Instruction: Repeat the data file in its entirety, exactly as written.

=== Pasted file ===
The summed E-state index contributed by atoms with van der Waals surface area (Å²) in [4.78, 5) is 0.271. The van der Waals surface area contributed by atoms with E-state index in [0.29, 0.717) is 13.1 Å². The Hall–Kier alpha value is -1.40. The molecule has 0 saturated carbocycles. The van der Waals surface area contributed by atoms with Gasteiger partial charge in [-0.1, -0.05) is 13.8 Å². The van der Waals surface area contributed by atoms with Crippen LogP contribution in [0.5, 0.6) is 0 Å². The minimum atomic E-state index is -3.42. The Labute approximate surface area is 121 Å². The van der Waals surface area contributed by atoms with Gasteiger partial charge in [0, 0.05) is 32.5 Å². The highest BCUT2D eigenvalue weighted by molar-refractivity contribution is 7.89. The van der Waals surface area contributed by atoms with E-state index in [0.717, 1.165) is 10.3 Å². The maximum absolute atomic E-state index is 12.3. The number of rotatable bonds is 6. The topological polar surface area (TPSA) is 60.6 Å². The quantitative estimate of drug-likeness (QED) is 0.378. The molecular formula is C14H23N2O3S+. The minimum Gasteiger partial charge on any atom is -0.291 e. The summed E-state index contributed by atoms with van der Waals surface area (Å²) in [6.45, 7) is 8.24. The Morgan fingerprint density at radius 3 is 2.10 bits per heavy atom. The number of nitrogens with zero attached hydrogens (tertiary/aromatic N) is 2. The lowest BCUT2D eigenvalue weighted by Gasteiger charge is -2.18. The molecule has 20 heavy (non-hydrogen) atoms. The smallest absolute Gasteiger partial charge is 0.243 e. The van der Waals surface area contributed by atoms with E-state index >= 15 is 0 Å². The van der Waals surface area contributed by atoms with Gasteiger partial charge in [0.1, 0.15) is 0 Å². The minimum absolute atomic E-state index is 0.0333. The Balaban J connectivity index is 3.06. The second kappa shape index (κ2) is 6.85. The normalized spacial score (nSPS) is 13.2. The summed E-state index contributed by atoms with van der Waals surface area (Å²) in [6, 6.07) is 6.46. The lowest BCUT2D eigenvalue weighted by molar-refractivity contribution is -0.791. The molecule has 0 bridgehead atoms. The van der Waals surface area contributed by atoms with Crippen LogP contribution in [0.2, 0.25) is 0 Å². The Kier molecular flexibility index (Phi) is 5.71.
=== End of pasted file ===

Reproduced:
The summed E-state index contributed by atoms with van der Waals surface area (Å²) in [4.78, 5) is 0.271. The van der Waals surface area contributed by atoms with E-state index in [0.29, 0.717) is 13.1 Å². The Hall–Kier alpha value is -1.40. The molecule has 0 saturated carbocycles. The van der Waals surface area contributed by atoms with Gasteiger partial charge in [-0.1, -0.05) is 13.8 Å². The van der Waals surface area contributed by atoms with Crippen LogP contribution in [0.5, 0.6) is 0 Å². The minimum atomic E-state index is -3.42. The Labute approximate surface area is 121 Å². The van der Waals surface area contributed by atoms with Gasteiger partial charge in [0, 0.05) is 32.5 Å². The highest BCUT2D eigenvalue weighted by molar-refractivity contribution is 7.89. The van der Waals surface area contributed by atoms with E-state index in [0.717, 1.165) is 10.3 Å². The maximum absolute atomic E-state index is 12.3. The number of rotatable bonds is 6. The topological polar surface area (TPSA) is 60.6 Å². The quantitative estimate of drug-likeness (QED) is 0.378. The molecular formula is C14H23N2O3S+. The minimum Gasteiger partial charge on any atom is -0.291 e. The summed E-state index contributed by atoms with van der Waals surface area (Å²) in [6.45, 7) is 8.24. The Morgan fingerprint density at radius 3 is 2.10 bits per heavy atom. The number of nitrogens with zero attached hydrogens (tertiary/aromatic N) is 2. The lowest BCUT2D eigenvalue weighted by Gasteiger charge is -2.18. The molecule has 20 heavy (non-hydrogen) atoms. The smallest absolute Gasteiger partial charge is 0.243 e. The van der Waals surface area contributed by atoms with E-state index >= 15 is 0 Å². The van der Waals surface area contributed by atoms with Gasteiger partial charge in [0.1, 0.15) is 0 Å². The minimum absolute atomic E-state index is 0.0333. The Balaban J connectivity index is 3.06. The second kappa shape index (κ2) is 6.85. The normalized spacial score (nSPS) is 13.2. The summed E-state index contributed by atoms with van der Waals surface area (Å²) in [6, 6.07) is 6.46. The lowest BCUT2D eigenvalue weighted by molar-refractivity contribution is -0.791. The molecule has 0 bridgehead atoms. The van der Waals surface area contributed by atoms with Crippen LogP contribution in [0.2, 0.25) is 0 Å². The Kier molecular flexibility index (Phi) is 5.71.